I WROTE a while ago that the debate about same-sex marriage was “the SNP’s Section 28 moment and just as unmanageable”. In retrospect, that did the previous Labour/Liberal Democrat Scottish Executive a disservice, for in 2000 ministers took a clear line on repealing Clause 2A (as it was known in Scotland) and despite a lot of sabre-rattling from the Catholic Church, Brian Souter and so on, did precisely that.
Alex Salmond’s instinct when trying to square the circle of competing interests, by contrast, is to find a compromise that keeps everyone happy. The trouble is, same-sex marriage is not an issue which fits easily into this strategy. In essence, you’re either for gay marriage or you’re not, it’s difficult – although the SNP manage it on a range of other issues – to be both for and against.
In deciding how to respond to its own consultation on proposals to legislate for same-sex marriage, the Scottish Government has three options. In political terms none of them are ideal, but such are the decisions that constitute what Stanley Baldwin called the endless adventure of ruling men.
The first is to legislate, as planned, for full civil and religious same-sex marriage. Pros: it’s arguably the right thing to do, giving equality under the law and boosting the SNP’s progressive credentials. Cons: The Catholic Church, with whom the SNP has long enjoyed good relations, would be less than happy, while certain SNP MSPs might rebel.
Second, a compromise under which legislation creates civil same-sex marriage but not religious (this is the option being pursued, rather halfheartedly, in England and Wales). Pros: it could be pitched as a reasonable compromise in the circumstances. Cons: neither the Catholic Church, which doesn’t want any form of gay marriage, nor campaigners like the Equal Marriage campaign, will be happy.
Finally, the Scottish Government could kick the whole thing into the long grass. Pros: it removes the problem, at least for the time being, and reflects – arguably – the weight of consultation responses. Cons: it would seriously undermine the SNP’s liberal credentials, equality campaigners would feel betrayed, and certain pro-gay marriage SNP MSPs could go public with their criticism.
The politically brave thing to do would be to go for option one and take the consequences. After all, a majority of MSPs already support the move, the Catholic Church couldn’t really switch its support to another party (all five with Holyrood representation support reform) and if Sir Brian Souter tried to stage another referendum (a la Section 28) he would most likely be ostracized.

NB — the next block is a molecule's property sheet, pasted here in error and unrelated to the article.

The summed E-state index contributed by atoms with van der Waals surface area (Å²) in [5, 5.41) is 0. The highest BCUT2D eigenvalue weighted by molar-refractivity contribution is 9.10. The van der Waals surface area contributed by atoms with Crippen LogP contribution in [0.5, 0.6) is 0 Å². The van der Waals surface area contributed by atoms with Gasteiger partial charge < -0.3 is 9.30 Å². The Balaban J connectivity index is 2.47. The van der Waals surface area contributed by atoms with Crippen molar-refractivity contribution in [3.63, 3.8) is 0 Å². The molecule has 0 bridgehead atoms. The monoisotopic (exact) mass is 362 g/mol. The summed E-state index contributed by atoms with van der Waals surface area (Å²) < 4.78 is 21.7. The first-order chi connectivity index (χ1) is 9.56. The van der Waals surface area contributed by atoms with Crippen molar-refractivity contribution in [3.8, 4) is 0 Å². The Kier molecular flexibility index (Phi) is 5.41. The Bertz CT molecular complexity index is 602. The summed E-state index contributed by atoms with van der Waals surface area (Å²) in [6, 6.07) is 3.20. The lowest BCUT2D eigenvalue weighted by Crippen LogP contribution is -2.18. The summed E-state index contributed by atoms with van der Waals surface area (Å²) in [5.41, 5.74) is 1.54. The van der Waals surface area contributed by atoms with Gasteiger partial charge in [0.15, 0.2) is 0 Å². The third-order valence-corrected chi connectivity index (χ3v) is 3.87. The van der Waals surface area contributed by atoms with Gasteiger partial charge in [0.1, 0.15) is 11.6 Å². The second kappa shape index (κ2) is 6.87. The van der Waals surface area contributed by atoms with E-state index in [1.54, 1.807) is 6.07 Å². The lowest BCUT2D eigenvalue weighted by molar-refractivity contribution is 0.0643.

But then being politically brave is made almost impossible by the independence referendum due in the autumn of 2014. Already strangely conservative in domestic terms (despite lots of “radical” posturing), the referendum has rendered the First Minister almost inactive. Thus last Tuesday’s wobble over a statement of intent on same-sex marriage.
And it was almost certainly a wobble, for the press had been briefed in advance that a) an announcement would be made and b) it would be in favour of legislation for gay marriage. Tuesday afternoon came and went, and, tellingly, even the most loyal Nationalists on twitter squirmed when it became clear the Scottish Government had opened a large tin of fudge at its Cabinet meeting.
Suddenly there were legal issues (why did those come as a surprise after almost a year?), the Equalities Bill might need to be amended (oh, the irony of Nationalists hiding behind UK legislation), and so on. The First Minister even appointed a Cabinet sub-committee to tell him what he already knew. It didn’t look good for the obvious reason that it wasn’t.
Alex Salmond’s public utterances since have compounded the impression that on this issue he’s struggling to offer coherent leadership. On Wednesday evening he was interviewed at length by Newsnight Scotland’s Gordon Brewer and managed to say precisely nothing. It was a sensitive debate, he argued, and every point of view deserved his respect and attention.
This, for those with long memories, was basically the line he took during the row over Section 28 twelve years ago. Back then Salmond was reluctant to take sides for fear of splitting his party (the Ewing dynasty weren’t too hot on repeal), offending the Catholic Church and also Brian Souter, then emerging as one of the SNP’s most generous financial backers.
More than a decade later, only now as First Minister, the SNP leader finds himself in much the same position, with the added complication of a consultation that – by all accounts – is significantly weighted against same-sex marriage. Public opinion, however, has shifted, becoming significantly more liberal than it was during the Section 28 affair in the first year of devolution.
Salmond said during last year’s election campaign that he was “minded” to support same-sex marriage, but then the First Minister is a pragmatic sort of chap who can easily change his mind when circumstance – and indeed political expediency – requires it. Even if his Government does back reform in a week or so the damage has already been done. As the old adage goes, he who hesitates is lost.